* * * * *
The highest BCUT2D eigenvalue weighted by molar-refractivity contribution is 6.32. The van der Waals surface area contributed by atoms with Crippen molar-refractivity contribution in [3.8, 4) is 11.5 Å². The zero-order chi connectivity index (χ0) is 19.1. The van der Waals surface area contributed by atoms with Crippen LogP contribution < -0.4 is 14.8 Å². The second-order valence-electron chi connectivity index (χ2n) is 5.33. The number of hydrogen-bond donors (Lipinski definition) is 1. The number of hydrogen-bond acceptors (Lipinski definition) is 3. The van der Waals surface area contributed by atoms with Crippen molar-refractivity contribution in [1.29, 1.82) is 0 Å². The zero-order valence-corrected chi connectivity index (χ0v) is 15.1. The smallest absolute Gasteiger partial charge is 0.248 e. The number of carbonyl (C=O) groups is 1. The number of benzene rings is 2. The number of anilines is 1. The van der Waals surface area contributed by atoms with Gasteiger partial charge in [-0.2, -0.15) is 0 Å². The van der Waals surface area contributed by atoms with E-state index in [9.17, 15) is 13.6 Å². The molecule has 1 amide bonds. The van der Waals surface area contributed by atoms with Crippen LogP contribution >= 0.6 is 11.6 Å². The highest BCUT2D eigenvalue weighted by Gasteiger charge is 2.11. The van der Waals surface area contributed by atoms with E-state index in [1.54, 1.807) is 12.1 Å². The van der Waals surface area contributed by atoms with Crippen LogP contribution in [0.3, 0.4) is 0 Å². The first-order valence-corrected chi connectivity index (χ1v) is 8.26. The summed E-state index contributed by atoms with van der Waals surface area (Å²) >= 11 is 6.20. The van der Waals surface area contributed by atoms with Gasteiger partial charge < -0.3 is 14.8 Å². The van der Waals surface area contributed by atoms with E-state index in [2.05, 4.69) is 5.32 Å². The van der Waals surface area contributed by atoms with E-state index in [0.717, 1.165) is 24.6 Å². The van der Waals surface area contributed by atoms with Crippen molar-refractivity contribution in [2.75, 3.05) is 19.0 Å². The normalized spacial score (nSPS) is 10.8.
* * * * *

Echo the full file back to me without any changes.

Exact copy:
The highest BCUT2D eigenvalue weighted by molar-refractivity contribution is 6.32. The van der Waals surface area contributed by atoms with Crippen molar-refractivity contribution in [3.8, 4) is 11.5 Å². The zero-order chi connectivity index (χ0) is 19.1. The van der Waals surface area contributed by atoms with Crippen LogP contribution < -0.4 is 14.8 Å². The second-order valence-electron chi connectivity index (χ2n) is 5.33. The number of hydrogen-bond donors (Lipinski definition) is 1. The number of hydrogen-bond acceptors (Lipinski definition) is 3. The van der Waals surface area contributed by atoms with Crippen molar-refractivity contribution in [1.29, 1.82) is 0 Å². The zero-order valence-corrected chi connectivity index (χ0v) is 15.1. The smallest absolute Gasteiger partial charge is 0.248 e. The number of carbonyl (C=O) groups is 1. The number of benzene rings is 2. The number of anilines is 1. The van der Waals surface area contributed by atoms with Gasteiger partial charge in [-0.2, -0.15) is 0 Å². The van der Waals surface area contributed by atoms with E-state index in [9.17, 15) is 13.6 Å². The molecule has 1 amide bonds. The van der Waals surface area contributed by atoms with Crippen LogP contribution >= 0.6 is 11.6 Å². The highest BCUT2D eigenvalue weighted by Gasteiger charge is 2.11. The van der Waals surface area contributed by atoms with E-state index in [1.54, 1.807) is 12.1 Å². The van der Waals surface area contributed by atoms with Crippen LogP contribution in [0.3, 0.4) is 0 Å². The first-order valence-corrected chi connectivity index (χ1v) is 8.26. The summed E-state index contributed by atoms with van der Waals surface area (Å²) >= 11 is 6.20. The van der Waals surface area contributed by atoms with Gasteiger partial charge < -0.3 is 14.8 Å². The van der Waals surface area contributed by atoms with E-state index in [2.05, 4.69) is 5.32 Å². The van der Waals surface area contributed by atoms with E-state index in [0.717, 1.165) is 24.6 Å². The van der Waals surface area contributed by atoms with Crippen molar-refractivity contribution in [2.75, 3.05) is 19.0 Å². The normalized spacial score (nSPS) is 10.8.